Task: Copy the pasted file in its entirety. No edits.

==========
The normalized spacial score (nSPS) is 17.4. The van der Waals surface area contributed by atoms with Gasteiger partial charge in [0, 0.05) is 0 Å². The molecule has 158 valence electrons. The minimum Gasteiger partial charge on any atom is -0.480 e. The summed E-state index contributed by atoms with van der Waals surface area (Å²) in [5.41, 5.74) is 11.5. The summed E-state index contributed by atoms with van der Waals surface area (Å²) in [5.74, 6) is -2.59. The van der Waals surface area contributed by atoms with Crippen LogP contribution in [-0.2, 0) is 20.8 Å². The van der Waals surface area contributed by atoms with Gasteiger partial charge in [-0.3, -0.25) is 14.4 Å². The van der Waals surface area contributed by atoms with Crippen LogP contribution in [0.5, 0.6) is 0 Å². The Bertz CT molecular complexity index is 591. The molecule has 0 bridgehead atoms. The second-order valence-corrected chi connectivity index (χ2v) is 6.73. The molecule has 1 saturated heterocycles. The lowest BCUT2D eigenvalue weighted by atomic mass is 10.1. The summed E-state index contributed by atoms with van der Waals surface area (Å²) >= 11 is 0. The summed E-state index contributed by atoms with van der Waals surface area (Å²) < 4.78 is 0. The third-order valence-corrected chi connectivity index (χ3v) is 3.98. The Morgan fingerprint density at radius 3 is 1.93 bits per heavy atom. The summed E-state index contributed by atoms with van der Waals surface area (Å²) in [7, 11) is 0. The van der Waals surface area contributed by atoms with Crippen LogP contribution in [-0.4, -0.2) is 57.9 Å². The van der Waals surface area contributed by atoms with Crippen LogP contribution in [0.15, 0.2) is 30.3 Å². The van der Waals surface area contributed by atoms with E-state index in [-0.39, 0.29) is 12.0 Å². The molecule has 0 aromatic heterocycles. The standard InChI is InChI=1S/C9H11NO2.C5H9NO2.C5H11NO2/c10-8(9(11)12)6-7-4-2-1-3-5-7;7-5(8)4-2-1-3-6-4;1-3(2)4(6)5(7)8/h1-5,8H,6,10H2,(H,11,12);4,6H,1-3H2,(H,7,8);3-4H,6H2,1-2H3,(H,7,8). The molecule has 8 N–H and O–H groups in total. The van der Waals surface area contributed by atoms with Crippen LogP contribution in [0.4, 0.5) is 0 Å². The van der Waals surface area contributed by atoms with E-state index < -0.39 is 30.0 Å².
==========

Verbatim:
The normalized spacial score (nSPS) is 17.4. The van der Waals surface area contributed by atoms with Gasteiger partial charge in [0, 0.05) is 0 Å². The molecule has 158 valence electrons. The minimum Gasteiger partial charge on any atom is -0.480 e. The summed E-state index contributed by atoms with van der Waals surface area (Å²) in [5.41, 5.74) is 11.5. The summed E-state index contributed by atoms with van der Waals surface area (Å²) in [5.74, 6) is -2.59. The van der Waals surface area contributed by atoms with Crippen LogP contribution in [-0.2, 0) is 20.8 Å². The van der Waals surface area contributed by atoms with Gasteiger partial charge in [-0.3, -0.25) is 14.4 Å². The van der Waals surface area contributed by atoms with Crippen LogP contribution in [0.5, 0.6) is 0 Å². The Bertz CT molecular complexity index is 591. The molecule has 0 bridgehead atoms. The second-order valence-corrected chi connectivity index (χ2v) is 6.73. The molecule has 1 saturated heterocycles. The lowest BCUT2D eigenvalue weighted by atomic mass is 10.1. The summed E-state index contributed by atoms with van der Waals surface area (Å²) >= 11 is 0. The summed E-state index contributed by atoms with van der Waals surface area (Å²) < 4.78 is 0. The third-order valence-corrected chi connectivity index (χ3v) is 3.98. The Morgan fingerprint density at radius 3 is 1.93 bits per heavy atom. The summed E-state index contributed by atoms with van der Waals surface area (Å²) in [7, 11) is 0. The van der Waals surface area contributed by atoms with Crippen LogP contribution in [-0.4, -0.2) is 57.9 Å². The van der Waals surface area contributed by atoms with Crippen LogP contribution in [0.15, 0.2) is 30.3 Å². The van der Waals surface area contributed by atoms with E-state index in [-0.39, 0.29) is 12.0 Å². The molecule has 0 aromatic heterocycles. The standard InChI is InChI=1S/C9H11NO2.C5H9NO2.C5H11NO2/c10-8(9(11)12)6-7-4-2-1-3-5-7;7-5(8)4-2-1-3-6-4;1-3(2)4(6)5(7)8/h1-5,8H,6,10H2,(H,11,12);4,6H,1-3H2,(H,7,8);3-4H,6H2,1-2H3,(H,7,8). The molecule has 8 N–H and O–H groups in total. The van der Waals surface area contributed by atoms with Crippen LogP contribution in [0.4, 0.5) is 0 Å². The van der Waals surface area contributed by atoms with E-state index < -0.39 is 30.0 Å².